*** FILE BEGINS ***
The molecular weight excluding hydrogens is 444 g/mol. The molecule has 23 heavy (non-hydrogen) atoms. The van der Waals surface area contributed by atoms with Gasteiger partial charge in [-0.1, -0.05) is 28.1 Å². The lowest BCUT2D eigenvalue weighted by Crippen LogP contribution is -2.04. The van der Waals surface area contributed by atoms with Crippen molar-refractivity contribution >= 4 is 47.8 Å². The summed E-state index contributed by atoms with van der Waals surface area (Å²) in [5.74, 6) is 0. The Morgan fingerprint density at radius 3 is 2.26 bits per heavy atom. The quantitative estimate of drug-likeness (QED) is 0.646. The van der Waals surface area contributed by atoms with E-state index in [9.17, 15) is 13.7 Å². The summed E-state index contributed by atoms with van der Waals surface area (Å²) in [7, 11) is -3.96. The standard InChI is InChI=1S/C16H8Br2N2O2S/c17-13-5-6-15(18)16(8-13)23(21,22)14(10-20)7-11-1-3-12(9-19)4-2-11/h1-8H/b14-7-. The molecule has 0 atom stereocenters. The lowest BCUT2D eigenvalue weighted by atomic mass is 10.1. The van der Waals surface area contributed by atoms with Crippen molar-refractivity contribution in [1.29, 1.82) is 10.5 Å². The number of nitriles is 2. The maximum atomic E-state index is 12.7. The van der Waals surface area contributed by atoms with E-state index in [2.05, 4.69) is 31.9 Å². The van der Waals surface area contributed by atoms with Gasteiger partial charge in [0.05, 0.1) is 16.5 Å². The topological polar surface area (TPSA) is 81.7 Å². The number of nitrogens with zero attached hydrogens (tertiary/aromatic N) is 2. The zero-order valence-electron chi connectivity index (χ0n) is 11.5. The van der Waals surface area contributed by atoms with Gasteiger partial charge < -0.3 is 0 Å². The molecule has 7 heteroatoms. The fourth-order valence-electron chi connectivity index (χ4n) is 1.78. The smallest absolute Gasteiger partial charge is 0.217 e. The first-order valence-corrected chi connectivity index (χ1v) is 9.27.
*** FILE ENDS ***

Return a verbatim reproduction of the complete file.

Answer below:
The molecular weight excluding hydrogens is 444 g/mol. The molecule has 23 heavy (non-hydrogen) atoms. The van der Waals surface area contributed by atoms with Gasteiger partial charge in [-0.1, -0.05) is 28.1 Å². The lowest BCUT2D eigenvalue weighted by Crippen LogP contribution is -2.04. The van der Waals surface area contributed by atoms with Crippen molar-refractivity contribution >= 4 is 47.8 Å². The summed E-state index contributed by atoms with van der Waals surface area (Å²) in [5.74, 6) is 0. The Morgan fingerprint density at radius 3 is 2.26 bits per heavy atom. The quantitative estimate of drug-likeness (QED) is 0.646. The van der Waals surface area contributed by atoms with E-state index in [9.17, 15) is 13.7 Å². The summed E-state index contributed by atoms with van der Waals surface area (Å²) in [7, 11) is -3.96. The standard InChI is InChI=1S/C16H8Br2N2O2S/c17-13-5-6-15(18)16(8-13)23(21,22)14(10-20)7-11-1-3-12(9-19)4-2-11/h1-8H/b14-7-. The molecule has 0 atom stereocenters. The lowest BCUT2D eigenvalue weighted by atomic mass is 10.1. The van der Waals surface area contributed by atoms with Crippen molar-refractivity contribution in [1.29, 1.82) is 10.5 Å². The number of nitriles is 2. The maximum atomic E-state index is 12.7. The van der Waals surface area contributed by atoms with E-state index in [2.05, 4.69) is 31.9 Å². The van der Waals surface area contributed by atoms with Gasteiger partial charge in [0.05, 0.1) is 16.5 Å². The topological polar surface area (TPSA) is 81.7 Å². The number of nitrogens with zero attached hydrogens (tertiary/aromatic N) is 2. The zero-order valence-electron chi connectivity index (χ0n) is 11.5. The van der Waals surface area contributed by atoms with Gasteiger partial charge < -0.3 is 0 Å². The molecule has 7 heteroatoms. The fourth-order valence-electron chi connectivity index (χ4n) is 1.78. The smallest absolute Gasteiger partial charge is 0.217 e. The first-order valence-corrected chi connectivity index (χ1v) is 9.27.